An “unspeakable tragedy” fell upon an extended family when three brothers in their 40s who set off to work on lobster pots drowned after a catastrophic event caused their boat to sink, an inquest has heard.
Paul (49), Kenny (47) and Shane (44) Bolger who were all natives of the fishing village of Passage East in Co Waterford died on June 12th, 2013 after the signalling device which should have sent a beacon to the emergency services when their vessel ran into trouble failed to go off.
They left Dunmore East in their fishing boat, the Dean Leanne, at 7am that morning and the alarm was raised by their uncle after 5pm when he realised they hadn't returned to the harbour. The three bodies were found and recovered by the Coast Guard's rescue helicopter and the Dunmore East lifeboat after 6pm.
Thursday’s inquest in Tramore heard a fourth brother Anthony Bolger, who co-owned the boat with thre three men who died, didn’t go fishing with them as he had undergone heart surgery the previous April.
His evidence to the inquest and coroner Dr Eoin Maughan was that the EPIRB (electronic position indicating radio beacons) signalling device carried at all times by the boat was tested earlier in the year and found to be okay. The device washed up on Tramore beach and was found three days after the tragedy by a member of the public. The position of the button on the device suggested one of the brothers had tried to manually activate it. Subsequent testing found it to be "a dud," Anthony Bolger told the inquest under questioning from Elaine Morgan BL, representing the family.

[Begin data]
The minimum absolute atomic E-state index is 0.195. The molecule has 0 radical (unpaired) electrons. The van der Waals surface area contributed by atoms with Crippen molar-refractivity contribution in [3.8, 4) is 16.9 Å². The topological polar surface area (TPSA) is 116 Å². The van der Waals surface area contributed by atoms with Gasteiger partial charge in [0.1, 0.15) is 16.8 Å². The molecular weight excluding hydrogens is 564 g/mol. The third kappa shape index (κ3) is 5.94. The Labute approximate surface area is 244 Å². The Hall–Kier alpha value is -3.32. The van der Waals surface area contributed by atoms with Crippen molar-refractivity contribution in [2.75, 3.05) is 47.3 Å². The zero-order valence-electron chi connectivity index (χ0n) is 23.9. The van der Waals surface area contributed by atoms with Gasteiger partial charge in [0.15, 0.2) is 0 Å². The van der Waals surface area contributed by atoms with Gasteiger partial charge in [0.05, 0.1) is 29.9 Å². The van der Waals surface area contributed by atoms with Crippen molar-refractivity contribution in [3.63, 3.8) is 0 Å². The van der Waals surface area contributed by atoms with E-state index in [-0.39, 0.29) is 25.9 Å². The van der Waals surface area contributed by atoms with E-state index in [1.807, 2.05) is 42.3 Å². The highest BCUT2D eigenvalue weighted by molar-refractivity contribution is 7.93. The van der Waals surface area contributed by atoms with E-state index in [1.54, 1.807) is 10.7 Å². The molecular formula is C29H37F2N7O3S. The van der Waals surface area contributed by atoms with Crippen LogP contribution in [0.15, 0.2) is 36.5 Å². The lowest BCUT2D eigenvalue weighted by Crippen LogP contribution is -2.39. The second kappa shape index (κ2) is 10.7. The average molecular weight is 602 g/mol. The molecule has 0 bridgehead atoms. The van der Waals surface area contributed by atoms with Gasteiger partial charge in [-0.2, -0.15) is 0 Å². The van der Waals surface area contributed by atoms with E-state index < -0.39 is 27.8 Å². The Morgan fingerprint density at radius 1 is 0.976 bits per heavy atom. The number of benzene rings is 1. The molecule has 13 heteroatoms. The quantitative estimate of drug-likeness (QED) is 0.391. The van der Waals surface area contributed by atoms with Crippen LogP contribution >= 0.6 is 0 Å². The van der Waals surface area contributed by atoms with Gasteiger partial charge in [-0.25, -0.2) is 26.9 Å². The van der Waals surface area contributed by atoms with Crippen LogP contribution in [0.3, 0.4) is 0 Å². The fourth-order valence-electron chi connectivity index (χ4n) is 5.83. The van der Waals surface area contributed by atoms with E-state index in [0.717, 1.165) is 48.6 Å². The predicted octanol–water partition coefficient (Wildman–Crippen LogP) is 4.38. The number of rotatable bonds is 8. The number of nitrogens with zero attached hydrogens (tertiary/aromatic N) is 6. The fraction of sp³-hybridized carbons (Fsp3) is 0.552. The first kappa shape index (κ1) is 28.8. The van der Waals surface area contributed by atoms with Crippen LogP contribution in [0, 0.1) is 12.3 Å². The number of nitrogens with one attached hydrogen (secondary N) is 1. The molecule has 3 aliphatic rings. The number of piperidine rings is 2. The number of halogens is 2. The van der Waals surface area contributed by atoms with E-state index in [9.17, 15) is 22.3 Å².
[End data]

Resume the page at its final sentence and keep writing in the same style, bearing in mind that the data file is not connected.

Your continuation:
He agreed that it “didn’t do its job”. That particular model of EPIRB was later recalled by its Australian manufacturers, Standard Communications PTY Ltd, following a safety alert.
The boat was gifted to the brothers by their father in 1989. Originally wooden, it was “fibre-glassed” and fitted with a new engine three years before the tragedy. All four brothers completed safety training in 2010. As well as the EPIRB which should have worked when manually activiated or automatically when it hit the water, the vessel also had a hand-held radio and nine flares.
The brothers' uncle, Joe Whitty, said he went off in the boat he skippered on the same morning and saw Paul, Kenny and Shane leaving the harbour in Dunmore East at 7am. He returned at 5pm and when he realised his nephews weren't back became worried as they were normally home before him. He contacted the Dunmore East lifeboat station and then set off himself to look for them between Dunmore East and Brownstown Head. "I later heard on VHF that three casualties had been recovered."
CPR was administered after the bodies were recovered but rigor mortis was already evident. Medical evidence was given by pathologist Dr Fergus McSweeney who found no external sign of any trauma that would have caused the deaths. His opinion was that death was caused by drowning, with hypothermia a contributory factor in each case.
The jury returned a verdict of death by drowning in each case, and agreed with the coroner to return a verdict of “misadventure”. The coroner explained that misadventure was “the unintended outcome to an intended action,” in this case “the Bolger brothers intended to go fishing that day but didn’t intend to end up in the water and die because of that”. He described the event as “an unspeakable tragedy visited upon the Bolger family”.
The jury agreed to add a rider to their verdict that EPIRB signalling devices which must be carried on all fishing vessels be periodically tested by the State.
They also recommended State funding be provided for the supply of personal alarm devices to all people who go out in fishing vessels, which would set off a signal if coming into contact with water, and that these also be tested on a regular basis.